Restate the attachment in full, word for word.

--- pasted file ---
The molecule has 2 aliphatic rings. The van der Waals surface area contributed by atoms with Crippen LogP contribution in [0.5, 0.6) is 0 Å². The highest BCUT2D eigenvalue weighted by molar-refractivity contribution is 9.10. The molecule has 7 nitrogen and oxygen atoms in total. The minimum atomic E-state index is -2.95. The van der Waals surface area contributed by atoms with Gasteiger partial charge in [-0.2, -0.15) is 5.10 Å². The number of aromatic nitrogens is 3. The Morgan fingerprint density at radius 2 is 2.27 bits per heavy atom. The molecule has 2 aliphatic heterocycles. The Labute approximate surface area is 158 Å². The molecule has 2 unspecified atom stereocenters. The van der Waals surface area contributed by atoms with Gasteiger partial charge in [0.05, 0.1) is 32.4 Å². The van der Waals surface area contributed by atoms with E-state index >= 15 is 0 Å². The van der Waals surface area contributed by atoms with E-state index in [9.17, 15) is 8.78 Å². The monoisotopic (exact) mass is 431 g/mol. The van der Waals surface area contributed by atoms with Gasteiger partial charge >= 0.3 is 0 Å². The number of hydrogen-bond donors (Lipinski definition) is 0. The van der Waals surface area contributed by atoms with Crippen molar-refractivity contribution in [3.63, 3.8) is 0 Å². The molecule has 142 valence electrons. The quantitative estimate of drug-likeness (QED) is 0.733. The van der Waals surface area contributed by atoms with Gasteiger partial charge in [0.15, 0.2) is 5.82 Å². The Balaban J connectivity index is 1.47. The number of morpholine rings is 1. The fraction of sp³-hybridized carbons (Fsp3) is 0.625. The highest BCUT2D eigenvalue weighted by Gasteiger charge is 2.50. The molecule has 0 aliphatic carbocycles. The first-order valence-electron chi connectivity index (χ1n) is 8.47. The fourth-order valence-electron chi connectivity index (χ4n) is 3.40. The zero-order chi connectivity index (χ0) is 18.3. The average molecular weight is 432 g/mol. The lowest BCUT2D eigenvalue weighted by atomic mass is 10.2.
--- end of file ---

The molecule has 2 aliphatic rings. The van der Waals surface area contributed by atoms with Crippen LogP contribution in [0.5, 0.6) is 0 Å². The highest BCUT2D eigenvalue weighted by molar-refractivity contribution is 9.10. The molecule has 7 nitrogen and oxygen atoms in total. The minimum atomic E-state index is -2.95. The van der Waals surface area contributed by atoms with Gasteiger partial charge in [-0.2, -0.15) is 5.10 Å². The number of aromatic nitrogens is 3. The Morgan fingerprint density at radius 2 is 2.27 bits per heavy atom. The molecule has 2 aliphatic heterocycles. The Labute approximate surface area is 158 Å². The molecule has 2 unspecified atom stereocenters. The van der Waals surface area contributed by atoms with Gasteiger partial charge in [0.05, 0.1) is 32.4 Å². The van der Waals surface area contributed by atoms with E-state index >= 15 is 0 Å². The van der Waals surface area contributed by atoms with E-state index in [9.17, 15) is 8.78 Å². The monoisotopic (exact) mass is 431 g/mol. The van der Waals surface area contributed by atoms with Gasteiger partial charge >= 0.3 is 0 Å². The number of hydrogen-bond donors (Lipinski definition) is 0. The van der Waals surface area contributed by atoms with Crippen molar-refractivity contribution in [3.63, 3.8) is 0 Å². The molecule has 142 valence electrons. The quantitative estimate of drug-likeness (QED) is 0.733. The van der Waals surface area contributed by atoms with Gasteiger partial charge in [0.15, 0.2) is 5.82 Å². The Balaban J connectivity index is 1.47. The number of morpholine rings is 1. The fraction of sp³-hybridized carbons (Fsp3) is 0.625. The highest BCUT2D eigenvalue weighted by Gasteiger charge is 2.50. The molecule has 0 aliphatic carbocycles. The first-order valence-electron chi connectivity index (χ1n) is 8.47. The fourth-order valence-electron chi connectivity index (χ4n) is 3.40. The zero-order chi connectivity index (χ0) is 18.3. The average molecular weight is 432 g/mol. The lowest BCUT2D eigenvalue weighted by atomic mass is 10.2.